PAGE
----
Given that great events are usually marked in decades, or such other rounded periods, it may seem odd that the Private Sector Organisation of Jamaica (PSOJ) chose to honour its founders in its 37th year of existence. But for this newspaper, this time is as good as any, and is, perhaps, better than most.
The Jamaican economy may be going through its most fundamental transformation than at any time since the PSOJ was established. The focus on its early principals, therefore, provides an opportunity to reflect on the reasons for its launch, how it has evolved over nearly four decades, its relevance to today's environment, and what is likely to be its future.
If the PSOJ's chiefs did not perceive of the event in this fashion, we commend it to them that they be thorough and honest in any review.
Broadly, the PSOJ was born out of an ideological conflict that manifested itself, in part, in different views on how the Jamaican economy should be organised.
In the late 1970s, the People's National Party (PNP), under the leadership of the late Michael Manley, had reasserted its philosophy of democratic socialism. Mr Manley had also emerged as an important figure on the world stage, making the case for a rebalancing of global economic affairs to give greater weight to the concerns of developing countries.
The PNP's policies, bolstered by the political rhetoric of the time, were conflated with communism. The private sector was, understandably, frightened. It is in that context that corporate leaders, and others, felt that the private sector needed to speak with a united voice, under a single organisation, to stunt, and turn back, the perceived threat to enterprise.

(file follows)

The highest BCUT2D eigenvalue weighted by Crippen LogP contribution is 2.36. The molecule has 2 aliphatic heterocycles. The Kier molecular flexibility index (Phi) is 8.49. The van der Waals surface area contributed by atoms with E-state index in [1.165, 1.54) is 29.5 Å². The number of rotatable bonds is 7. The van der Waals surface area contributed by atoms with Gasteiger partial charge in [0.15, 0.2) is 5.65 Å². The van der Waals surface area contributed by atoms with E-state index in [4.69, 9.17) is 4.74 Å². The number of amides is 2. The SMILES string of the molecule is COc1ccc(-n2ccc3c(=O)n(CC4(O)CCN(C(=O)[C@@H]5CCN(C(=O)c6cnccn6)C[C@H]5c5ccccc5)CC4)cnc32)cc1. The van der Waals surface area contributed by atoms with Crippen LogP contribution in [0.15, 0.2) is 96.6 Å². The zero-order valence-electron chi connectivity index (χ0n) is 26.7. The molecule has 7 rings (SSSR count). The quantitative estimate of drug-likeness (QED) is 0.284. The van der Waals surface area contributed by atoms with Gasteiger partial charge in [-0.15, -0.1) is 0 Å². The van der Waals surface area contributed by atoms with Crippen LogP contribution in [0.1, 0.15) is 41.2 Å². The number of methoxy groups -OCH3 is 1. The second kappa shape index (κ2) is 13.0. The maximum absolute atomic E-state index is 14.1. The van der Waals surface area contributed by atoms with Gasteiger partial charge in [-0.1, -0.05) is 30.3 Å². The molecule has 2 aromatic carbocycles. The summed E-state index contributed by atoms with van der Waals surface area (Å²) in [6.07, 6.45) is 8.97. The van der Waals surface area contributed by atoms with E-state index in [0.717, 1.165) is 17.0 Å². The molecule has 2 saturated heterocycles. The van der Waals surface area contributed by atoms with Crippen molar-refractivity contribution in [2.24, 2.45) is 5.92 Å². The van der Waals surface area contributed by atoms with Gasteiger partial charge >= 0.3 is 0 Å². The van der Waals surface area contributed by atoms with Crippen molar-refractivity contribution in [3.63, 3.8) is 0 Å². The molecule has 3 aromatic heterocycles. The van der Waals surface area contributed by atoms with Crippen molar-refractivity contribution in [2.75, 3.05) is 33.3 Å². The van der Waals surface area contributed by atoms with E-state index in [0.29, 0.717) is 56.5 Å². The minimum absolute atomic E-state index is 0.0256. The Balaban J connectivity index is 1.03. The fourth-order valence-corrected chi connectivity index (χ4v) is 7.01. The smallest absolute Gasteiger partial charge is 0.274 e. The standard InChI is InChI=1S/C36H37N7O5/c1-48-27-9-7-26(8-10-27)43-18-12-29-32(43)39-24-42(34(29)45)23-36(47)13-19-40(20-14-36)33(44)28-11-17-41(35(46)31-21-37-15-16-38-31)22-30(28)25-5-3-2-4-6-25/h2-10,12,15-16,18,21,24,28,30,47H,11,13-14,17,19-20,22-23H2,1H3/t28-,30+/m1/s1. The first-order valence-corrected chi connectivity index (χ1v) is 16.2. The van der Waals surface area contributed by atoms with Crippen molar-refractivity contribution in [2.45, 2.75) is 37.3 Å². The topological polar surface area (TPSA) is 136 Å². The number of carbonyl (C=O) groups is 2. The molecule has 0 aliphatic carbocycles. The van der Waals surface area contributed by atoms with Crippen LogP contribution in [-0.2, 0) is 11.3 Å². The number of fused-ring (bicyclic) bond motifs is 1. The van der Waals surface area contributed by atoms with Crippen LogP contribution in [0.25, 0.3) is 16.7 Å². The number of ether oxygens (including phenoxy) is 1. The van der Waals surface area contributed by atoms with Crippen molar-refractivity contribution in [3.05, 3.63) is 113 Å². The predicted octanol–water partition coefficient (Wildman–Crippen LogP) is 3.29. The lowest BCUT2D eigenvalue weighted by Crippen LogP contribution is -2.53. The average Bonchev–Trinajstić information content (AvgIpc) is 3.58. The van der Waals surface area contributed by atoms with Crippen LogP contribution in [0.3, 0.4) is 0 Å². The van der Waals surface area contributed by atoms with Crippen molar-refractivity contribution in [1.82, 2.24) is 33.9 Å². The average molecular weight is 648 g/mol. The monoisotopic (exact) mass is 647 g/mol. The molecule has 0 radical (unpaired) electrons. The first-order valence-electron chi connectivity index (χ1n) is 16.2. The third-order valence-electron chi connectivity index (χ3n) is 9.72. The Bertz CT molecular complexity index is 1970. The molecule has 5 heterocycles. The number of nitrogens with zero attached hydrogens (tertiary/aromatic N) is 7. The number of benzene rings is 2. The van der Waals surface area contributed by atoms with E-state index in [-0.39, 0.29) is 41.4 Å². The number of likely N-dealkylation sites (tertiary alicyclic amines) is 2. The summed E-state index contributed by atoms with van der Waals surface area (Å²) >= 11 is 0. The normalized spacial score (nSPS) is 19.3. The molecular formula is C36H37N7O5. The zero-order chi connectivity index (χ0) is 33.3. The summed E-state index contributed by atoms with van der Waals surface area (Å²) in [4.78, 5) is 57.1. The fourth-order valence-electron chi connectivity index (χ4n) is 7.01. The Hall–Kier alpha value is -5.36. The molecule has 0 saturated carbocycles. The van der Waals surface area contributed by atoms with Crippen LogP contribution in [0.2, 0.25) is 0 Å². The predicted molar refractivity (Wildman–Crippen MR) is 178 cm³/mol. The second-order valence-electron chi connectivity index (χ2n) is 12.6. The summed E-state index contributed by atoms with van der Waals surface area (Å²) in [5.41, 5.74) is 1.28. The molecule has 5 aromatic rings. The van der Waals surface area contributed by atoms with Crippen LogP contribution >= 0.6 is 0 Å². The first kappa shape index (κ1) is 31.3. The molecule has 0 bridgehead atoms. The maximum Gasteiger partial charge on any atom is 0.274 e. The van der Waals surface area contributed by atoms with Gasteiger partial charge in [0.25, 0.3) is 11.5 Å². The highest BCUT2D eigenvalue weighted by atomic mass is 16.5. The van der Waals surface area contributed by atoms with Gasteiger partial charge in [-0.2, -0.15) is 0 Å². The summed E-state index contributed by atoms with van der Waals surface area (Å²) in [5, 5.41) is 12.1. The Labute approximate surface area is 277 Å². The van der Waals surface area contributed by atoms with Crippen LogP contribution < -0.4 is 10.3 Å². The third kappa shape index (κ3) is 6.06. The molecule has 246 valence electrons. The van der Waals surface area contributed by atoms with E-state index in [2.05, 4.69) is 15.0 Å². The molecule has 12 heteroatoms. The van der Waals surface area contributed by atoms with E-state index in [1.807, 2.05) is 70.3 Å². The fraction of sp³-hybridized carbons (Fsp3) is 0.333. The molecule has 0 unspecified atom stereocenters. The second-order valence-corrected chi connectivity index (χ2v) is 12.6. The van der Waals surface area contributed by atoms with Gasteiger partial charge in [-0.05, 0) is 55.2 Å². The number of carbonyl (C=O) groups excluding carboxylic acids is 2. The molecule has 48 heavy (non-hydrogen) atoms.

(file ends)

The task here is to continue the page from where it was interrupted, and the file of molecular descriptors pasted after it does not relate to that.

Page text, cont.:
Nearly four decades on, there is no dispute over Jamaica's fundamental economic direction. Indeed, a series of policies being energetically implemented by the current PNP administration has been designed to give the private sector more heft in the economy than at any time in the past. In that sense, the PSOJ can declare itself to have won the argument.
The organisation, however, is unlikely to declare, "Mission accomplished." A few things, from this perspective, are worth noting.
Whereas the efforts of the PSOJ are, in this regard, to be commended, it can hardly be said that it has matured into the strong, deeply researched, unified voice for the private sector that its founders hoped it to be.
There may be good reasons why things developed this way. But the existence of myriad organisations of commerce means that none, up to now, is able to mobilise the resources for an unimpeachable protection of the interests of capital and its efforts to create jobs and generate economic growth. Jamaica, in this respect, lags behind mature market economies.
While there is often the case that the private sector speaks in a variegated voice, other segments of civil society, such as environmental and human-rights groups, have managed greater coherence. Human-rights groups, fewer in numbers but higher in decibel, have, for instance, slowed the proposal for a multibillion-dollar logistics hub at Goat Islands.
Maybe it makes sense that there is no consolidation of private-sector organisations. But the issue should be revisited and robustly, and transparently, debated.
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